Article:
Social deprivation was defined using the Carstairs score. This uses U.K. decennial census data to calculate a single score for each postcode area using the Z-score technique from information on employment, overcrowding, car ownership, and social class. Seven categories are defined ranging from the most affluent (class 1) to the most deprived (class 7). There were few subjects in class 7, and therefore, this was combined with class 6 (14).

For the secondary outcomes, logistical regression modeling was carried out with the reason for admission as a binary outcome to compare the proportions of patients with diabetes relative to nondiabetic individuals who were hospitalized for any of the major end points. All regression analyses were adjusted for age, sex, and social deprivation. This analysis used the patient as the unit of observation. All statistical analyses were carried out using SAS (version 6.12).

From the study population of 316,002 eligible residents, 10,616 were identified with diabetes (3.36%). We identified 403 major LEAs during the study period. Of these, 13 (8 with diabetes and 5 without) had previous major LEA and were excluded, leaving 390 major-incident LEAs during the study period. Of these, 119 (30.5%) had diabetes and 271 (69.5%) did not. This represents an incidence of 1.12% of all patients with diabetes over 3.33 years. Only three amputations were due to trauma (one diabetic patient and two nondiabetic patients). Age, sex, social deprivation, and diabetes status were recorded for each patient (Table 1). There were significantly more male than female patients, but results were adjusted for this potential bias. There was no difference in age between the groups. The cohort shows no trend in diabetes status by deprivation and no difference in the distribution of deprivation between those with and without diabetes.

In patients with diabetes, the median survival (50%) was 27.2 months compared with 46.7 months for nondiabetic patients (log-rank test P = 0.0001) (Fig. 1). From 4 years to the end of the study, there was a significant difference in mortality between those with and without diabetes (Table 2). Patients with diabetes who underwent incident amputation have a hazard ratio (HR) for mortality of 1.57 (95% CI 1.24–1.99) times that of a nondiabetic patient over 12 years follow-up and 1.58 (1.25–2.00) when adjusted for social deprivation. When adjusted for age and sex, the HR is 1.55 (1.22–1.98) times that of a nondiabetic patient. The HR remains at 1.55 (1.22–1.98) times that of a nondiabetic patient when results are adjusted for age, sex, and social deprivation.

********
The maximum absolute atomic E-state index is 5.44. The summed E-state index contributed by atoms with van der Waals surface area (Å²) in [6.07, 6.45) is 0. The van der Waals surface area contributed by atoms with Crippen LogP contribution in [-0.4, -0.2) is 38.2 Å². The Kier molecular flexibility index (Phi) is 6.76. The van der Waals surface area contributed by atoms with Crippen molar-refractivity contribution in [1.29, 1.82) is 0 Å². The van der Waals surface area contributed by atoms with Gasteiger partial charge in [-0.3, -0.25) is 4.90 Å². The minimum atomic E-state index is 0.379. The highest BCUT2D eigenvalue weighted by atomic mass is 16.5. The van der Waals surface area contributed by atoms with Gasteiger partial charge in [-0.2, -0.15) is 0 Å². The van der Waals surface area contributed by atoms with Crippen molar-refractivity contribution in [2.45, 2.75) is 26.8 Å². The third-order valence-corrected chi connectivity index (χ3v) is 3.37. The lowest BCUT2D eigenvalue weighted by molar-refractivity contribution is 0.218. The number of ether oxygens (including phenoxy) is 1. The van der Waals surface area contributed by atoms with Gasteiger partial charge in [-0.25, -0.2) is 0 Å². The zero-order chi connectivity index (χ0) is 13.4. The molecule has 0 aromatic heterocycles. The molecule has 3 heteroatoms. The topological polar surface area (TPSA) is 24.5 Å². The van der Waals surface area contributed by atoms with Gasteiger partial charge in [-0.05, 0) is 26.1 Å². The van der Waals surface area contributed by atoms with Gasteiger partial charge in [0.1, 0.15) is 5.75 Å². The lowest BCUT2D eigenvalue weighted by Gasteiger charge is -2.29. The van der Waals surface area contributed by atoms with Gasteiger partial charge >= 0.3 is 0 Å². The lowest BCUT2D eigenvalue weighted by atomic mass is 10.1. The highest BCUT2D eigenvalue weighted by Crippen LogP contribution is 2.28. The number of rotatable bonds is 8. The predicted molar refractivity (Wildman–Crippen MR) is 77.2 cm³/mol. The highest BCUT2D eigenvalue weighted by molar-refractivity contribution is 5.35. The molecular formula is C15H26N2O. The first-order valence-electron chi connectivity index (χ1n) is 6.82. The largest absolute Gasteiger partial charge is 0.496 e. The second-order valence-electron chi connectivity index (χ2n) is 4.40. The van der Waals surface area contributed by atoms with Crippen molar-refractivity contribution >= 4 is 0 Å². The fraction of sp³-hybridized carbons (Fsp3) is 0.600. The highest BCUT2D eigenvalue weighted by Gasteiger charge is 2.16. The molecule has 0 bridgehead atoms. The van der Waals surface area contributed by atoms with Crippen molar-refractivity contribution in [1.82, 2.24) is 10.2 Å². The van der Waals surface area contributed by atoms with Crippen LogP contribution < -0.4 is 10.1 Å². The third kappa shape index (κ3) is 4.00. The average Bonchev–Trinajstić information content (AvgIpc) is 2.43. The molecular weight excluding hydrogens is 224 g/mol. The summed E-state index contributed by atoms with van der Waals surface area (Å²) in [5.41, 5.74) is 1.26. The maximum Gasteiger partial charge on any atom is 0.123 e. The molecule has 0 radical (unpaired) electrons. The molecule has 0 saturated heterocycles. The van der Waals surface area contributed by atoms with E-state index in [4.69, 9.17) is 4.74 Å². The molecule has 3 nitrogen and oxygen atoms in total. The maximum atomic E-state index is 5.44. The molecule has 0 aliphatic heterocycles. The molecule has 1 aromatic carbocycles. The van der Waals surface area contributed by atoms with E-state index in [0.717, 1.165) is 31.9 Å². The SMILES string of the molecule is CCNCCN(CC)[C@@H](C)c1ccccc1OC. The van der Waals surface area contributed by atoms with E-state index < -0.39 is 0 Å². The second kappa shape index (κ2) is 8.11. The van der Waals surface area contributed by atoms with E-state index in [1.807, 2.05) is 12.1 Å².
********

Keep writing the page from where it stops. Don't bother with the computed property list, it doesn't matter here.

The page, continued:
The median length of time from discharge to admission with PVD is longer in patients with diabetes than those without (165 vs. 47 days, respectively, Wilcoxon P = 0.03). Otherwise, there is no significant difference between the groups for time to hospitalization for the other major end points (Table 3). The Cox proportional HRs for the incidence of hospitalization for each of the other major end points are given (Table 3). The major end points are given in terms of HRs adjusted for age, sex, and social deprivation. The adjusted HRs for congestive cardiac failure and further major amputations are significant. The risk of hospitalization with congestive cardiac failure in patients with diabetes is over twice that of a nondiabetic subject (Table 3).

This study shows an increased risk of death after incident amputation in patients with diabetes compared with the nondiabetic population. Patients with foot ulcers have an approximate twofold risk of death even without amputation (15). There is also increased morbidity, as assessed by admission to the hospital for further amputation and cardiac failure.